Dead State Celebrates the Thrill of Halloween
Penn State’s School of Theatre has chosen to spend this exhilarating Halloween with a haunted house for families, students, and tourists together. Located at the Pavilion Theatre on the corner of Shortlidge and Curtain Road, the theatre students involved in the creation of the haunted attraction have been ecstatic, and joyous of the wonderful opportunity to give visitors the scare of their life.
In all, this terrifying event has only been made possible with a team effort, along with the success of several rehearsals previous to the opening night. The creativity among the theatre students was an excellent way to show those who attend the talents they possess, as well as how amazing it is to be a part of the theatre program at Penn State in general, and hopefully to get the younger generation interested in the arts.
As generic as it sounds, the haunted house Dead State was descripted as weird, fun, scary, creative, and even creepy. The many props that were used within the diverse rooms of the theatre definitely gave the people who walked through a sense of curiosity and suspense.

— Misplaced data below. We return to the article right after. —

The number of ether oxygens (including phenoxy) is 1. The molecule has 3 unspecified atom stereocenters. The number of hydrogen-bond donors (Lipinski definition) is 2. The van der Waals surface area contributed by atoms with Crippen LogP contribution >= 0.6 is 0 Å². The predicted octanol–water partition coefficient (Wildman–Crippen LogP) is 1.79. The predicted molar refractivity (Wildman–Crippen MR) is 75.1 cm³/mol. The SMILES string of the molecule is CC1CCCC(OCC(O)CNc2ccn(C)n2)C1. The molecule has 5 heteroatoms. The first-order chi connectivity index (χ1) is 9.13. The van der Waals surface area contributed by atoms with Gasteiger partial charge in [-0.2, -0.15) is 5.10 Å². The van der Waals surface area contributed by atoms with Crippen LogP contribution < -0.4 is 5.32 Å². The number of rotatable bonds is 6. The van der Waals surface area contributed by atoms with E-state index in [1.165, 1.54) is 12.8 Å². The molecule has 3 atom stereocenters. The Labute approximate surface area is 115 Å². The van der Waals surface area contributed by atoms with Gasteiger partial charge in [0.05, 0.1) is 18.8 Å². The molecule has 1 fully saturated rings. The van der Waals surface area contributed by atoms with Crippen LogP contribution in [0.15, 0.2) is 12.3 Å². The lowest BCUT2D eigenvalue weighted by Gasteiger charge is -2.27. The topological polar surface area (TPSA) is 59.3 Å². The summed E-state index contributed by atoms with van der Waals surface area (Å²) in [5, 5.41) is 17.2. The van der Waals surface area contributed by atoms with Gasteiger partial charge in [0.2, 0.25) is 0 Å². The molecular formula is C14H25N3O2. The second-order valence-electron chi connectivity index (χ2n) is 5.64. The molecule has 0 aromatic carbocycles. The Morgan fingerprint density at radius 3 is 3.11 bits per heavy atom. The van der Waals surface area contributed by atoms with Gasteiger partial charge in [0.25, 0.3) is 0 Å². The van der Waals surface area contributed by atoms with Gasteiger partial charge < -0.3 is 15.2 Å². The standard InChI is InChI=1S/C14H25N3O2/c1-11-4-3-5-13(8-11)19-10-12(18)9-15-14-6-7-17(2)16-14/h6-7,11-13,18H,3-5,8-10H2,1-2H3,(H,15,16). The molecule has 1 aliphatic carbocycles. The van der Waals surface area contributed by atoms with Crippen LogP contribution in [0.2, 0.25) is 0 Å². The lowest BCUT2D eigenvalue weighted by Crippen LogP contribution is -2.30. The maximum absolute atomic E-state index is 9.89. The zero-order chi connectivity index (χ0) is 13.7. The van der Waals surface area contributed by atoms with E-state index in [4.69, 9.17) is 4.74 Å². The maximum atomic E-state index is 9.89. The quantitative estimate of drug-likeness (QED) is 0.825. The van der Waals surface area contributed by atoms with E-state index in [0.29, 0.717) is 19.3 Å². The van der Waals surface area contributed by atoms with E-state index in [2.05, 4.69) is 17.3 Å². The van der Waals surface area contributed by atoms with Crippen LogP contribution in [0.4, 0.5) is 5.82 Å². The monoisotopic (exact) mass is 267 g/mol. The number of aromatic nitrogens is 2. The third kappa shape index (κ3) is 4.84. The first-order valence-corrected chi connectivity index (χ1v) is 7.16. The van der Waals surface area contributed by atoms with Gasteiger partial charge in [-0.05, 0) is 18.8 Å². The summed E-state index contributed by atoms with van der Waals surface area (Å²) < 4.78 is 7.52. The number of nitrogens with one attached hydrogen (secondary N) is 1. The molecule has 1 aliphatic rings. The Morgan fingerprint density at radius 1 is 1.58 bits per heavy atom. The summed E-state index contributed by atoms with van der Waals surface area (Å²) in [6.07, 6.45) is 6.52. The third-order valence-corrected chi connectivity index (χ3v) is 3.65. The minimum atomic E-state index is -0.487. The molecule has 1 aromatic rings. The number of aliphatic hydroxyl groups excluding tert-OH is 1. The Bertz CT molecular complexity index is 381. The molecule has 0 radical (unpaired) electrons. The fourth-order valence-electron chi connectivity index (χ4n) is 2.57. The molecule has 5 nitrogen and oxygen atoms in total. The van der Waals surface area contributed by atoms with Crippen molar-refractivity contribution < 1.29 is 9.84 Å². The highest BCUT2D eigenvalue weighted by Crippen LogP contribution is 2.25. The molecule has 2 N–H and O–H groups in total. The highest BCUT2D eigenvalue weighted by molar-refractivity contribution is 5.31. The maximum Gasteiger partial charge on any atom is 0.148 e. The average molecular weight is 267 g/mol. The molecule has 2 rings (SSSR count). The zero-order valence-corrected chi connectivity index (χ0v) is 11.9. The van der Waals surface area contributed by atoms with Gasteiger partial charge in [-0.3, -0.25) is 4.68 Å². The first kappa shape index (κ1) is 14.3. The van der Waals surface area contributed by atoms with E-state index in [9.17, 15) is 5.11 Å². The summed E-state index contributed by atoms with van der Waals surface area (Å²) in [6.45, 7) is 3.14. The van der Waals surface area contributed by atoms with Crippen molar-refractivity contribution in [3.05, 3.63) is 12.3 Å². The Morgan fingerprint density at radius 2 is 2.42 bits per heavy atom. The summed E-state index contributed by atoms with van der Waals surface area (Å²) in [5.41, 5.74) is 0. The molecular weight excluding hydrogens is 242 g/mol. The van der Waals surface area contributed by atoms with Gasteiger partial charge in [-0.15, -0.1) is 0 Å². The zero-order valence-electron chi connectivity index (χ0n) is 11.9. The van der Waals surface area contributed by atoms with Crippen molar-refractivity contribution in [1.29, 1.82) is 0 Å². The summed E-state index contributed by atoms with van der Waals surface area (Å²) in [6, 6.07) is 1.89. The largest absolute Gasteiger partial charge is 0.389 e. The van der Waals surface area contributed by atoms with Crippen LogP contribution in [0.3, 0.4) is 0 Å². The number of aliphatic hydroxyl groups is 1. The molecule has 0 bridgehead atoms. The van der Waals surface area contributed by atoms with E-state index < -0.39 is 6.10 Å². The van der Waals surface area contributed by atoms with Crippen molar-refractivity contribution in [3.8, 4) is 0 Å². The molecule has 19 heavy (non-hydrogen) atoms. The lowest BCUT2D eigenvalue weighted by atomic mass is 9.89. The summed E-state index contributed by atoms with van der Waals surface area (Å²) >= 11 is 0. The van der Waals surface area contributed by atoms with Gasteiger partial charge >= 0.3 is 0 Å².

Among the many that visited the haunted house, Darrell Marrow, Communication Arts and Science Major and a senior at Penn State said, “It was very eye opening to see the amazing performance that the Pavilion Theatre students put on for us tonight, they really had me spooked a couple of times”.
Not only was this event designed to scare the student population and younger generation, but there was also a night held for families on Friday, November 1st for children and adults alike.
Overall, the hard work the students and faculty members put into this holiday festivity was a success. The ability of giving the satisfying pleasure of fun and a good scream to those who visited the attraction, was undeniably worth all the time and effort put into this event.
Vincent Cataldo is a junior majoring in broadcast journalism. To contact him, email email@example.com.
About the Contributors
Junior / Broadcast Journalism